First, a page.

Cities face a variety of issues
by JOYANNA LOVE Banner Senior Staff Writer
Jun 25, 2014 | 1037 views | 0 0 comments | 12 12 recommendations | email to a friend | print
Cleveland government officials attended the 75th annual meeting of the Tennessee Municipal League, which ended Tuesday.

The conference began Sunday afternoon in the Chattanooga Convention Center and featured a variety of speakers, breakout sessions and workshops.

Cleveland Mayor Tom Rowland said the meeting began with John Robert Smith of Smart Growth America sharing his experience with town revitalization from being mayor of Meridian, Miss.

Janice Casteel, city manager, said the speaker encouraged city leaders to make plans toward long-term goals, not simply those of two years away.

Also of interest to Rowland were presentations on industrial development and how the nonrenewal of the federal highway trust fund will affect Tennessee, specifically on cities and city governments.

“Congressman Chuck Fleischmann stopped by the TML conference Monday morning [and said] he is confident that Congress will fund the trust later this year,” Rowland said.

City officials also had the opportunity to attend panel discussions, gather information about vendors and receive other updates. Workers’ compensation and financial pointers were also presented.

“Other important discussions centered around the present moratorium on annexation by ordinance and several formulas of funding with the liquor-by-the-drink tax collected by municipalities,” Rowland said.

Casteel said the annexation presentation focused on explaining the law and some of the complications for cities that it created.

“It will cause problems, mainly for first responders, and the public safety folks, who may have to go out of the city then back into the city; 911 may struggle with that when there is a new annexation,” Casteel said.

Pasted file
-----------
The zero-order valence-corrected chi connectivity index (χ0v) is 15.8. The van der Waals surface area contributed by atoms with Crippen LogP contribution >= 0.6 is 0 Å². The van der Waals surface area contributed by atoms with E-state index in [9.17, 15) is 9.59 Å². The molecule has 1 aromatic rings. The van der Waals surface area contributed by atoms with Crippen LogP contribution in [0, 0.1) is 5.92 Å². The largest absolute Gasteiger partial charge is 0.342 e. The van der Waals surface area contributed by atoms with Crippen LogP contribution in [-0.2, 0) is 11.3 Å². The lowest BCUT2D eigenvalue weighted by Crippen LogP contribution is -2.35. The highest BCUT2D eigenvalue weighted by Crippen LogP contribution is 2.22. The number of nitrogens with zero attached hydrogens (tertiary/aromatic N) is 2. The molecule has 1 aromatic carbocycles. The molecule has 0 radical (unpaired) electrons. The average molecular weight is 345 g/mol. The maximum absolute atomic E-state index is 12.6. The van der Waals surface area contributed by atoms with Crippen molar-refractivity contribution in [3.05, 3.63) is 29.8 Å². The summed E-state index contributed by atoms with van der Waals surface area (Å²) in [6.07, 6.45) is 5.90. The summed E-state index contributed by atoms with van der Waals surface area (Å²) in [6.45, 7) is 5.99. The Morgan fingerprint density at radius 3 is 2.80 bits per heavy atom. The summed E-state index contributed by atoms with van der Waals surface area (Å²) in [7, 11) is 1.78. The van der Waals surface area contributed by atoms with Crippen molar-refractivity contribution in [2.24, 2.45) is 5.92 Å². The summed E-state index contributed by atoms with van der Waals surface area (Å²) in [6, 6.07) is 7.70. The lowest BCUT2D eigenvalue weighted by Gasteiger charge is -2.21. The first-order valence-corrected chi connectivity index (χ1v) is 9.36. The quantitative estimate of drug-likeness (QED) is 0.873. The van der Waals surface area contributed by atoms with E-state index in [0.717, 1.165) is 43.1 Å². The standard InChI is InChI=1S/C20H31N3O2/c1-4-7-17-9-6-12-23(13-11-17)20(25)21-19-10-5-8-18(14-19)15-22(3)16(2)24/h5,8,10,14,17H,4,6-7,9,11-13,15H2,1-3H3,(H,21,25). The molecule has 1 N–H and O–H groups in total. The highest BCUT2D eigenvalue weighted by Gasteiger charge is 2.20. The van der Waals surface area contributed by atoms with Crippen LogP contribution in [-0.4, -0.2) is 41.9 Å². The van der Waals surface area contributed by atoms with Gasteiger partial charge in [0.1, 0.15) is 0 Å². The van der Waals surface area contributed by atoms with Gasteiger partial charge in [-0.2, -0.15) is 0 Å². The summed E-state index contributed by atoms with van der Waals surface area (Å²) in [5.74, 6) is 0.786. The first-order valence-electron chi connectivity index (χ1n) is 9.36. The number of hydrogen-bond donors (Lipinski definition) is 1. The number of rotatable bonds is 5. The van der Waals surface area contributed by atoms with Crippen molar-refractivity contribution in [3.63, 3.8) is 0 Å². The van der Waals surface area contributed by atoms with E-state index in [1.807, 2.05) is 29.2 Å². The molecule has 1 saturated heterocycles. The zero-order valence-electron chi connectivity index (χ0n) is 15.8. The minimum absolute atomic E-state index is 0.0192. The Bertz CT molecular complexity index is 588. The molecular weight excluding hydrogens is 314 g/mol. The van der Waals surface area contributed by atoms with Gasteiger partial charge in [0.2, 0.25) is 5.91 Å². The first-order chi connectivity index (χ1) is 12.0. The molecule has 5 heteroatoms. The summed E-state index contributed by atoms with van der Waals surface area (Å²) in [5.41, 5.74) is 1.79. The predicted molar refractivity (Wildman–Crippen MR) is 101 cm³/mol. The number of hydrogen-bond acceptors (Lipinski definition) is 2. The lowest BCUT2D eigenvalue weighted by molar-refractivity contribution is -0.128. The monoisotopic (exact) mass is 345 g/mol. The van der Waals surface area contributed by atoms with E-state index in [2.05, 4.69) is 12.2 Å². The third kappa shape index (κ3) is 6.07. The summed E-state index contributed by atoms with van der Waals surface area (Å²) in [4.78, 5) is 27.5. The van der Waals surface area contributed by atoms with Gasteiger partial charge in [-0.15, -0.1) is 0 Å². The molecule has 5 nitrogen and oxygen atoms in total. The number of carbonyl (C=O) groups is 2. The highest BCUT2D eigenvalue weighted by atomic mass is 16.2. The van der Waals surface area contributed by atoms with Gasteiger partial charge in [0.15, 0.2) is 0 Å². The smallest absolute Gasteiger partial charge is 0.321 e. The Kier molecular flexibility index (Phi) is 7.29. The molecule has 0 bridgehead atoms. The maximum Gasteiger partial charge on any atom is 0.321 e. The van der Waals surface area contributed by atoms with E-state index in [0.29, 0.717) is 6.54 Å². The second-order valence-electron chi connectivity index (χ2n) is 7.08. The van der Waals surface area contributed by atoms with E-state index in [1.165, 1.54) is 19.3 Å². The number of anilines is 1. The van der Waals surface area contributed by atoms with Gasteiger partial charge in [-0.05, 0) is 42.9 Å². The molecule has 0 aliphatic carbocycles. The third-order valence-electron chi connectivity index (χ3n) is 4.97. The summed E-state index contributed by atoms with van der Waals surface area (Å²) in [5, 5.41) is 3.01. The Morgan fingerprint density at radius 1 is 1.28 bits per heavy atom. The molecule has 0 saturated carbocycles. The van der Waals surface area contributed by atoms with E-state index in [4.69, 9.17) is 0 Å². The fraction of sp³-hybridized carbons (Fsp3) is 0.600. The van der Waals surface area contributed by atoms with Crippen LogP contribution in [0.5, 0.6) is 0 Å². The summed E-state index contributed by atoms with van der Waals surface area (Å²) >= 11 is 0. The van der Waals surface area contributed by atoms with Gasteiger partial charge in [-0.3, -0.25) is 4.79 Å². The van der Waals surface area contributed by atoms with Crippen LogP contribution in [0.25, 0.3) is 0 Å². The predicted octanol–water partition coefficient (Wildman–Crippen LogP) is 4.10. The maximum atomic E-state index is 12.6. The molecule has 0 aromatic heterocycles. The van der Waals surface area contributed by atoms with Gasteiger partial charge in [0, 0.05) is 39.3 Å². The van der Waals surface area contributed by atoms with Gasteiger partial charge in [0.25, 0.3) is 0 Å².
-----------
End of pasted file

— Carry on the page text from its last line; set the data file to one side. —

Changes to annexation laws this year mandate that a city can no longer annex wherever it wants within the Urban Growth Boundary. Now, property owners must request annexation or a referendum must be held to decide if the property will be annexed or not.

Cities are still working through the day-to-day implications of the law.

“It’s a very good time for cities and communities across the state to make sure their legislators understand the impact of annexation,” Casteel said.

While the city of Cleveland waits for its July 1 decision on the mixed drink (liquor-by-the-drink) tax distribution, other cities have more complicated situations involving the education portion.

“Listening to the cities and listening to the different scenarios they have, I found very interesting because they have complications that we don’t have [such as a city whose students attend a special school district not operated by the city],” Casteel said.

Casteel said the presentation at the TML meeting was one that she had seen at a meeting in Nashville. She said any litigation pursued by cities after this point will be heard in Davidson County.

In between sessions, Casteel enjoyed talking with city leaders from across the state.

“You can spend time with other city managers and city officials from across the state. That is always helpful to find out what they are doing. Maybe they are doing things differently than you are, and you can learn from them. That’s always a good experience at these conferences,” Casteel said.

Conference attendees also received information about upcoming legislation that could affect cities.

A silent auction to benefit St. Jude’s Children’s Hospital was held during the conference and was a highlight for the Cleveland mayor. Rowland said he made a contribution to the auction by taking a “famous Hardwick blazer donated by the new owner, Allan Jones.” Rowland promoted the item by telling those interested the history and future of Hardwick Clothes.

Next year the TML conference will be held in Nashville.